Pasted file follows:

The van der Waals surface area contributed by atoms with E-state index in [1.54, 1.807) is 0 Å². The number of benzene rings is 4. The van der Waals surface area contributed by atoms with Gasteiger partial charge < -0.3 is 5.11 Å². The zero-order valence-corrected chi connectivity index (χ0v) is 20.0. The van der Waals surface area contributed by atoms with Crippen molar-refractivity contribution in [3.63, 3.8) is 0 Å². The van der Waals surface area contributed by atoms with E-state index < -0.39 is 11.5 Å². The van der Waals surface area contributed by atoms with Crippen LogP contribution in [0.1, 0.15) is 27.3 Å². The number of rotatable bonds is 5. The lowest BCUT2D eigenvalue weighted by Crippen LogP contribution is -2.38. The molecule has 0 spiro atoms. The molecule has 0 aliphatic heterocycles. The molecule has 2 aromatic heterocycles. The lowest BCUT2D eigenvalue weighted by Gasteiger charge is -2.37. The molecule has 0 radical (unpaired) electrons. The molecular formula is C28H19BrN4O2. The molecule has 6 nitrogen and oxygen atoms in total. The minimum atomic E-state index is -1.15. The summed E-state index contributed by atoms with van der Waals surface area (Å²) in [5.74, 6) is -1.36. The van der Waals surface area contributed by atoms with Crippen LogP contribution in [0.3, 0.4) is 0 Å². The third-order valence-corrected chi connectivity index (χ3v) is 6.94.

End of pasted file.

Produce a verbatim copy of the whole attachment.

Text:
The van der Waals surface area contributed by atoms with E-state index in [1.54, 1.807) is 0 Å². The number of benzene rings is 4. The van der Waals surface area contributed by atoms with Gasteiger partial charge < -0.3 is 5.11 Å². The zero-order valence-corrected chi connectivity index (χ0v) is 20.0. The van der Waals surface area contributed by atoms with Crippen molar-refractivity contribution in [3.63, 3.8) is 0 Å². The van der Waals surface area contributed by atoms with E-state index < -0.39 is 11.5 Å². The van der Waals surface area contributed by atoms with Crippen LogP contribution in [0.1, 0.15) is 27.3 Å². The number of rotatable bonds is 5. The lowest BCUT2D eigenvalue weighted by Crippen LogP contribution is -2.38. The molecule has 0 spiro atoms. The molecule has 0 aliphatic heterocycles. The molecule has 2 aromatic heterocycles. The lowest BCUT2D eigenvalue weighted by Gasteiger charge is -2.37. The molecule has 0 radical (unpaired) electrons. The molecular formula is C28H19BrN4O2. The molecule has 6 nitrogen and oxygen atoms in total. The minimum atomic E-state index is -1.15. The summed E-state index contributed by atoms with van der Waals surface area (Å²) in [5.74, 6) is -1.36. The van der Waals surface area contributed by atoms with Crippen LogP contribution in [0.3, 0.4) is 0 Å². The third-order valence-corrected chi connectivity index (χ3v) is 6.94.